Mangold, meanwhile, gets a victory lap of his own in the film’s final stretch when the rubber must finally meet the road at Le Mans. Everything builds to the race, and the extended sequence does not disappoint. It’s equal parts visual and sonic spectacle as well as human drama. The racing provides the precise and visceral thrill that’s worth the price of admission, yet Mangold never loses sight of how this day-long event brings tensions between Shelby, Miles and the larger Ford corporation to a boil. How they react to each other makes for equally as compelling cinema as anything taking place on the track.
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It’s here, too, where the subtext of Ford v Ferrari becomes undeniable. Throughout the film, friction exists between the team who’s out on the track making the car and the suits in a boardroom at Ford who act like they know what’s best. While much in the way of demeanor and outlook divides Shelby and Miles, they can at least bond over the fact that they are practitioners, not observers like Iacocca or the pompous head of racing, Leo Beebe (Josh Lucas). They make decisions based on practicality because they need to get results. Beebe calls shots based on what’s going to make for the best photo op.
Mangold has worked within the studio system for decades now and has seen instances of getting to make a film his way (Logan) and its undesirable inverse (The Wolverine). Nothing about Ford v Ferrari reeks of studio interference, perhaps owing to the fact that the script hews so closely to screenwriting conventions that worked well for decades. Yet the film entered production just as 20th Century Fox, who financed the film, entered the serious stage of acquisition by Disney, who will now distribute it. Given the anxiety many filmmakers express over the rise of a potentially monopolistic force taking decisions out of the hands of artists, it does not feel out of the realm of possibility that Ford v Ferrari functions as sly commentary on why any craft belongs in the hands of craftspeople — not executive committees.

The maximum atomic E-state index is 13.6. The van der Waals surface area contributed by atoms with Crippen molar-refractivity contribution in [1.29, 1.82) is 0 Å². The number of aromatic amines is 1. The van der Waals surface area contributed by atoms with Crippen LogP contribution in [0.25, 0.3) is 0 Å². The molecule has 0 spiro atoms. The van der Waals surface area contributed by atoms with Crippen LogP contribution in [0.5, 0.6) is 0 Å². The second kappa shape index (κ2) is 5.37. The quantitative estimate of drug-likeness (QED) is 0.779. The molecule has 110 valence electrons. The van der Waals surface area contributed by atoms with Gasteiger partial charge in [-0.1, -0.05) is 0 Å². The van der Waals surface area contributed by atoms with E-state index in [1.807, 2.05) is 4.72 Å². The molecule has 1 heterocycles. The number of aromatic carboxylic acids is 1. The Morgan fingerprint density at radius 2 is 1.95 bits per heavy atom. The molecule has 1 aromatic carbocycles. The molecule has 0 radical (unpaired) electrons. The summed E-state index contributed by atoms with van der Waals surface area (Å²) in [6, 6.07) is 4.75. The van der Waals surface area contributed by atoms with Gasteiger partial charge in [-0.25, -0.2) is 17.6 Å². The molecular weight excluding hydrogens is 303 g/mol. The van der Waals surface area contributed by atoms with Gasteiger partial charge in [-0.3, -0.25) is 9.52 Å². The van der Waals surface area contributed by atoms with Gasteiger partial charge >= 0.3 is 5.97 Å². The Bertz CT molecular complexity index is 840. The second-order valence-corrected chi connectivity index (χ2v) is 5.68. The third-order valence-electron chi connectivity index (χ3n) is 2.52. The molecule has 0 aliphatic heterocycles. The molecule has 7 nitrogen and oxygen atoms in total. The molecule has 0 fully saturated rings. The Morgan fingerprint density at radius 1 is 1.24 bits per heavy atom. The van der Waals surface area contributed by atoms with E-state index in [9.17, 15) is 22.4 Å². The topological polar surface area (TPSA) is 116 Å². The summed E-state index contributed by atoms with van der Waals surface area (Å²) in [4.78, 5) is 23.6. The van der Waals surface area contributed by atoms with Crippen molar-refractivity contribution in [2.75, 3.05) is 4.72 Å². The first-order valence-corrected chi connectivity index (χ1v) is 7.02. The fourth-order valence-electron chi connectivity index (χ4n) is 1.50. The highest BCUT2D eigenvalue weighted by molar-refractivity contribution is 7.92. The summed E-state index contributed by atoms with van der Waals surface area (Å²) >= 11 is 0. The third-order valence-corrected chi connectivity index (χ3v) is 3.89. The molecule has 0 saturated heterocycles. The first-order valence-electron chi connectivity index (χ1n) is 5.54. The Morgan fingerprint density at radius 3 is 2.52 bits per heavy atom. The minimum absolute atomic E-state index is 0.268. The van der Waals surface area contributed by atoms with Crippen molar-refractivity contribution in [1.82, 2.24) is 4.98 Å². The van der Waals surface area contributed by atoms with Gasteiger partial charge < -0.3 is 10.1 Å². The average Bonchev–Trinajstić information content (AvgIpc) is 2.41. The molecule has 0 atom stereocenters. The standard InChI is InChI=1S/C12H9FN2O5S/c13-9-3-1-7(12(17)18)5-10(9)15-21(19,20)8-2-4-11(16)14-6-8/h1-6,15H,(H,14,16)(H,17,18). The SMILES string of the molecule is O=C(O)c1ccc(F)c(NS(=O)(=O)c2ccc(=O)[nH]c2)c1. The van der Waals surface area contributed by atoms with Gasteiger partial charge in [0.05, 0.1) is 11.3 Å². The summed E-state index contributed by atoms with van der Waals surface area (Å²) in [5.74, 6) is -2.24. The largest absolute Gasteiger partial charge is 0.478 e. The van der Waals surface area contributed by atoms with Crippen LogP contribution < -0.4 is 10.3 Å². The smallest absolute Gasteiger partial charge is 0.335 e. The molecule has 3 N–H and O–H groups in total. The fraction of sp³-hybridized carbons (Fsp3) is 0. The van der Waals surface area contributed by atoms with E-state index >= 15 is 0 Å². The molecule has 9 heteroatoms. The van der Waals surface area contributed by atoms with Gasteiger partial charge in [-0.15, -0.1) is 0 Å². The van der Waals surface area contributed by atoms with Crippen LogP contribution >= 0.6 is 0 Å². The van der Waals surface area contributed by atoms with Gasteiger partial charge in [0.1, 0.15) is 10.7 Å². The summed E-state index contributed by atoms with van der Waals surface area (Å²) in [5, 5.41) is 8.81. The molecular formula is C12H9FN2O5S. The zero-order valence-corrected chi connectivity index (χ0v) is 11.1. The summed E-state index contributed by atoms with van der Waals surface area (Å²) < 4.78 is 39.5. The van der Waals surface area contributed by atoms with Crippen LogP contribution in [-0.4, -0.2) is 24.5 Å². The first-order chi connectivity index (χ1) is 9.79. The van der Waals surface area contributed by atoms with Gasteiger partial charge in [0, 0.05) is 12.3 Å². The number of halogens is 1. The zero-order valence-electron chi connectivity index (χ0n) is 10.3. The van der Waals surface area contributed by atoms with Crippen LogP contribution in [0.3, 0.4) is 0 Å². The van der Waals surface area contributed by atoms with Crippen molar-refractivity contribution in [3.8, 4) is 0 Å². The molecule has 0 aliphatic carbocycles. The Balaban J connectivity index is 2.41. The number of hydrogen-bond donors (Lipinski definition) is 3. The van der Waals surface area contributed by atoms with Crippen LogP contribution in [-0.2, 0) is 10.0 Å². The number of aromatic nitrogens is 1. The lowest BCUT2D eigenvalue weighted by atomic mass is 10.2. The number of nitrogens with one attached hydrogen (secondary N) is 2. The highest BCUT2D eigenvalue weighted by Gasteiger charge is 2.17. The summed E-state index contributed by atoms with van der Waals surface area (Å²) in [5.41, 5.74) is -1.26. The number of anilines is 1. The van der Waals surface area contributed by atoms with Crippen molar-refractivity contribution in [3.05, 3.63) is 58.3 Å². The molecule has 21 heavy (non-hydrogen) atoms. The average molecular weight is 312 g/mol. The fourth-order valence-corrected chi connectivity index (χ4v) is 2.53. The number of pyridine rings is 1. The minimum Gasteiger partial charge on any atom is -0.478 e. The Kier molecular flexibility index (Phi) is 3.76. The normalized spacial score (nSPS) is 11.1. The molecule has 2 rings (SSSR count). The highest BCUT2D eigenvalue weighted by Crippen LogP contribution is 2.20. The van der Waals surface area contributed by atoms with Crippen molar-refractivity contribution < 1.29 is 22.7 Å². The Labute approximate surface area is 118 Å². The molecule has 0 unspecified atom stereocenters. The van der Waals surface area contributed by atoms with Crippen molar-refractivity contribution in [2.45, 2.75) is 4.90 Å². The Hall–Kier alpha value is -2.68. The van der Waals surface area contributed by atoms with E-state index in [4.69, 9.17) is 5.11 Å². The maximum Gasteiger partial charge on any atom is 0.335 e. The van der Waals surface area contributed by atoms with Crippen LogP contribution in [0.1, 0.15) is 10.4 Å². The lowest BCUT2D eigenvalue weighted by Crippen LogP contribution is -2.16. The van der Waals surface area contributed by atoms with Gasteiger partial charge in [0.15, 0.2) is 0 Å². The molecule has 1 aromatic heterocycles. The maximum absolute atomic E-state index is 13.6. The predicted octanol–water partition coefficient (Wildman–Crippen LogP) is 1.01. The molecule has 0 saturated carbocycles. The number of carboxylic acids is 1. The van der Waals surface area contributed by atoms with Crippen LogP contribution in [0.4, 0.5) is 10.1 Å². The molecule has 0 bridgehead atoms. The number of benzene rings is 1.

Maybe Ford v Ferrari will perform well at the box office over the Thanksgiving holiday in spite of its competition from fellow Mouse House release Frozen 2, defanging this subtext observed from the remove of the festival circuit. Yet, should the most apocalyptic of voices prove true about the decline in appetite for adult dramas, Mangold may have perfectly bottled the sound of the canary in the coal mine.
Follow Marshall Shaffer on Twitter (@media_marshall).